PeopleSoft: Oracle's Offer Is Inadequate

"Anyone who wants $21 for PeopleSoft can sell it on the market," Battle said Thursday on the stand during the trial of Oracle's legal challenge to PeopleSoft's antitakeover defenses in Delaware Chancery Court.

PeopleSoft's shares have been trading above Oracle's offer, signaling that investors doubt statements from Oracle executives that the tender offer is likely to be reduced.

Shares of PeopleSoft, which is based in Pleasanton, Calif., traded Thursday morning at $21.38, down 8 cents, on the Nasdaq Stock Market.

Wednesday, near the start of his stint as a witness in the defense of PeopleSoft's corporate antitakeover measures, director Battle indicated the board wants to see what Oracle does once all antitrust blocks are removed.

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"Then it's a matter of determining whether or not Oracle is serious about an offer at a level that's attractive enough to hold promise for enhancing shareholder value," Battle said Wednesday.

On Thursday, the PeopleSoft director said he considered it likely that European antitrust regulators would decide to let the proposed combination go ahead, removing the last exterior barrier to a deal.

What began as a sub-theme of the trial -- PeopleSoft's value to Oracle in a takeover deal -- has come to dominate the action, as attorneys debate the prospects of the two companies if no deal is done.

Oracle has attempted to portray PeopleSoft as a distressed company that has been draining its deal pipeline to appear robust.

Battle said Thursday that PeopleSoft is under stress, but "operating at fever level" to keep revenues coming in from customers nervous about the possibility of a takeover.

"It's not a distressed company at all," he said.

Oracle attorneys have suggested the firing of former chief executive Craig Conway on the eve of the Delaware trial is linked to false statements to analysts in September 2003 and attempts to justify those statements in a deposition.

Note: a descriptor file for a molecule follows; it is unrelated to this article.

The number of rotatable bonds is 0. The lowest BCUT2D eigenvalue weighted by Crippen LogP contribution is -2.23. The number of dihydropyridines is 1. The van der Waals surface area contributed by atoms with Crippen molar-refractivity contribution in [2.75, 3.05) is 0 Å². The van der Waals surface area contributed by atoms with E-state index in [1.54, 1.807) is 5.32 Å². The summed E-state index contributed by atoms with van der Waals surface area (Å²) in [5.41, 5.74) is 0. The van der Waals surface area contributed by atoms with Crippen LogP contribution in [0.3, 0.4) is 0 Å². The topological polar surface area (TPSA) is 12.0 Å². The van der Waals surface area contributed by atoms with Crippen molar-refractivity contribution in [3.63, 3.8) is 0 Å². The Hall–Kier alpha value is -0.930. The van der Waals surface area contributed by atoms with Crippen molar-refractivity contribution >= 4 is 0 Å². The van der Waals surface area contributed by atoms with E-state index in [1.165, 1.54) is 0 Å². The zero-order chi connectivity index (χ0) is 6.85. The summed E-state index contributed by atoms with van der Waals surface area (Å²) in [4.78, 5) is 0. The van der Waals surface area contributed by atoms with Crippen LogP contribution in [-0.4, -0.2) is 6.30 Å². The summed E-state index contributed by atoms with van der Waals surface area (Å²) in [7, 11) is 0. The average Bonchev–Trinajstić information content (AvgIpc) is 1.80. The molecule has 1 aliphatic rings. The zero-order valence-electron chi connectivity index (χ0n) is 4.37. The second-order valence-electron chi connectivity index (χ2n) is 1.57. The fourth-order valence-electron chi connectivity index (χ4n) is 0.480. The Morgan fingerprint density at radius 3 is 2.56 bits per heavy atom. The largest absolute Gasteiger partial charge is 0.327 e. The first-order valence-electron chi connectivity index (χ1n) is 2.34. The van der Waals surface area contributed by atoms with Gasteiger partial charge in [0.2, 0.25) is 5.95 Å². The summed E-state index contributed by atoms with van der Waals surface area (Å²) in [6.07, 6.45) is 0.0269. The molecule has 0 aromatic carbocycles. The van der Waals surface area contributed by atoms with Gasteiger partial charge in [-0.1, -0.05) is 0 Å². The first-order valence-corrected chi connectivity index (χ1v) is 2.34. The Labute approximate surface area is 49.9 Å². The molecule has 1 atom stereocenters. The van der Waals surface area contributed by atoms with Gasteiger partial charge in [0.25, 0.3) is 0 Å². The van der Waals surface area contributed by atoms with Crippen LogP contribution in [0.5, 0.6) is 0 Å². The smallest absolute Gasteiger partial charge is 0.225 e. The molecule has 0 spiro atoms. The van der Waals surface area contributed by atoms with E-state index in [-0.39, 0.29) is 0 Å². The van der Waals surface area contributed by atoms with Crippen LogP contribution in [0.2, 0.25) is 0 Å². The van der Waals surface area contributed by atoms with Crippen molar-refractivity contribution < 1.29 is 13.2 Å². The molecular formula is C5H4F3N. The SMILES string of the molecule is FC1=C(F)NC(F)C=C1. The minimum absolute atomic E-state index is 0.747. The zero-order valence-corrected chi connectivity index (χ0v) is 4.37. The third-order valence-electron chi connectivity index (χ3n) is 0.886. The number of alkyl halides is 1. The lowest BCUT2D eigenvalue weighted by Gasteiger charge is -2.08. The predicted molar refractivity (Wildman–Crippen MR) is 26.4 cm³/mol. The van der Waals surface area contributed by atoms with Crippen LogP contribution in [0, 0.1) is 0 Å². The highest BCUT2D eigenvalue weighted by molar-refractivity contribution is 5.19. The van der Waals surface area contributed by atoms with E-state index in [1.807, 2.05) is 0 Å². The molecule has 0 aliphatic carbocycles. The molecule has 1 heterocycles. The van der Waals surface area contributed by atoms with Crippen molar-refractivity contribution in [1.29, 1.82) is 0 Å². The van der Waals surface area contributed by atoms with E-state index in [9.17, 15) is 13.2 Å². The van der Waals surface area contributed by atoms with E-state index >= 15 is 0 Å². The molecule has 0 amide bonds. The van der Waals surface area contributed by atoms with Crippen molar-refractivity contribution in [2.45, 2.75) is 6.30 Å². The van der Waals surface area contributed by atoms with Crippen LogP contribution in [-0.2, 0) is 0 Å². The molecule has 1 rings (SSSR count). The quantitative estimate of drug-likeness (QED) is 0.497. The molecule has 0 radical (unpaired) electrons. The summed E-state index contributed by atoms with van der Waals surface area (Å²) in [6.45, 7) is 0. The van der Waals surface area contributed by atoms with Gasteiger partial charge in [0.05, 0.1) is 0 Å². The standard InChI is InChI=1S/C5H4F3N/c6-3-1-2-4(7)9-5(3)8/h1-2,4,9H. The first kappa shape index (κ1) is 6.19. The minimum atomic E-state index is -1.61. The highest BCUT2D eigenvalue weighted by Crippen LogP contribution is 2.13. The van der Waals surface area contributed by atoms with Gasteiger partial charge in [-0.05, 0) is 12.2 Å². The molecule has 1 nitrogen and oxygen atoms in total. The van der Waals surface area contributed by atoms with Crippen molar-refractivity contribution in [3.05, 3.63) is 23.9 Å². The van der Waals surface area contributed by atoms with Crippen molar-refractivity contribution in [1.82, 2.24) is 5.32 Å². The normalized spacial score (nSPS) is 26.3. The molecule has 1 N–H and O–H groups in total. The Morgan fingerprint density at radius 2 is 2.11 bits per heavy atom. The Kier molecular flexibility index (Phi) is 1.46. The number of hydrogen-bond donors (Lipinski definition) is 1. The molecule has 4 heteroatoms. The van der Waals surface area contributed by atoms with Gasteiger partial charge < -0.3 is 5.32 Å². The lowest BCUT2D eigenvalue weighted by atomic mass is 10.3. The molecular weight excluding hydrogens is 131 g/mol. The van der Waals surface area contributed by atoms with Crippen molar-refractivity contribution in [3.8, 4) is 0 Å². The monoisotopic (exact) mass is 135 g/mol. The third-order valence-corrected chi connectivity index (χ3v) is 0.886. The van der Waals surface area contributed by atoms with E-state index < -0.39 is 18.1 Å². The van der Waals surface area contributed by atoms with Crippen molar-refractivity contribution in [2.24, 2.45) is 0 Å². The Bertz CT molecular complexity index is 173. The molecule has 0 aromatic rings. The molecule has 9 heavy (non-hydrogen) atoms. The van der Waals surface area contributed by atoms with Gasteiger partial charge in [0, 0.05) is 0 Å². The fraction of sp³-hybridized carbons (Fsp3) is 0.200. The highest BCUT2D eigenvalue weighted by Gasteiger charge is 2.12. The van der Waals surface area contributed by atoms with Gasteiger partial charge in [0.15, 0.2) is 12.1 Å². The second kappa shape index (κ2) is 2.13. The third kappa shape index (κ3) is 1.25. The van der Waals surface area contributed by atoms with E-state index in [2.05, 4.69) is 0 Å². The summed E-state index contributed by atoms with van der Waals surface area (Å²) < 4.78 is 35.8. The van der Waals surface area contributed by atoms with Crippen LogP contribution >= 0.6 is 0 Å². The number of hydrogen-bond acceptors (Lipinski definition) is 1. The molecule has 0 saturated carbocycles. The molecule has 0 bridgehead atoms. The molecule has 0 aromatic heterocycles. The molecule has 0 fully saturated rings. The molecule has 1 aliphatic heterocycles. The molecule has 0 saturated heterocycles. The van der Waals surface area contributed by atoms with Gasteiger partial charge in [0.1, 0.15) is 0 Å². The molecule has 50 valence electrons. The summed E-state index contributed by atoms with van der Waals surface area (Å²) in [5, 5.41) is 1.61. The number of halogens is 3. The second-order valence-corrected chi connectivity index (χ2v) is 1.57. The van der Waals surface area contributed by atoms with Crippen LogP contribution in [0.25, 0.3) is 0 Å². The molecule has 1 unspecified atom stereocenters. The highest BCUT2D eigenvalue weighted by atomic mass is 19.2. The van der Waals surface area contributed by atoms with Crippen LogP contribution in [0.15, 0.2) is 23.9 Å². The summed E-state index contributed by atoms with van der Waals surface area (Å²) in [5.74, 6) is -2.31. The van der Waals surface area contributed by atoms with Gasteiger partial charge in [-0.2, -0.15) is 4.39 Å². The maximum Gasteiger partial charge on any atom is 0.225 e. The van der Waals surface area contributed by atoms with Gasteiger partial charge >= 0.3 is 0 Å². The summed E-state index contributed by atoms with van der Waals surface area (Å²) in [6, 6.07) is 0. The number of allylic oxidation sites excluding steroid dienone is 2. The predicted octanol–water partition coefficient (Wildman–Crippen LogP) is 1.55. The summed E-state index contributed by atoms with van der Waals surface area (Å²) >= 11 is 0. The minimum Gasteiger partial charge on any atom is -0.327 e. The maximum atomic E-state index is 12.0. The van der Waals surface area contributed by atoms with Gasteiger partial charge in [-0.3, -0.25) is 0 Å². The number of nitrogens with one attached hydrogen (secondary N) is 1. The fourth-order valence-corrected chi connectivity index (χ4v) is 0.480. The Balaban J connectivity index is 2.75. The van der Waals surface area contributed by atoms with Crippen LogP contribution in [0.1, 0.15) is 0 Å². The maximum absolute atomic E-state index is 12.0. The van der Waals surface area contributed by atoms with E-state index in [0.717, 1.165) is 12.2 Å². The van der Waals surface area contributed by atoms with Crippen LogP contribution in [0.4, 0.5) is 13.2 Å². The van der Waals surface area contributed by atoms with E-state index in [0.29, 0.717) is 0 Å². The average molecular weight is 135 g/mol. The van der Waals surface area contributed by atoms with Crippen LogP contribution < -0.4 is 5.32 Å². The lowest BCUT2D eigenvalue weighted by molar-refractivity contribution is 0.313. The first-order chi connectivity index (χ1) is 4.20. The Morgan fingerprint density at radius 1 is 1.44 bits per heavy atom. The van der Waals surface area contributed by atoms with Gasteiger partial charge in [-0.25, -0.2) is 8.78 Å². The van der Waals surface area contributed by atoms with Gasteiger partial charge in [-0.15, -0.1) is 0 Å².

Conway denies intentionally lying, but admits that during a lengthy unscripted talk with analysts he said the Oracle takeover effort no longer presented PeopleSoft customers with problems.

Customers who had been holding up deals to await the outcome had all closed with PeopleSoft, he said.

The statement, Conway said on the witness stand, wasn't completely true, and should have been qualified by "many" or "most."

"I was promoting, promoting, promoting," Conway explained at his deposition.

Battle said he felt Conway had "gone past cheerleading to something that seems to have raised situational ethics, if your heart is pure."

Conway wasn't fired just because of the misstatements or deposition rationale, Battle said.

PeopleSoft's board had become concerned that the man they had hired to help a young, exuberant company to mature had lost sight of the importance of technological innovation, Battle said.

The company was also in danger of losing its collaborative work style, he said.

As the months of the contest with Oracle wore on, Battle said, board members had become aware that the chief executive was "getting increasingly difficult to work with."

In late December 2003 or January of this year, PeopleSoft directors met with top executives they feared were getting ready to leave due to Conway's management: Phillip Wilmington and chief financial officer Kevin Parker.

The two now share Conway's job as president, while PeopleSoft founder David Duffield returned to the chief executive position.

Redwood Shores, Calif.-based Oracle shares traded Thursday morning at $11.98, down 1 cent, on the Nasdaq.

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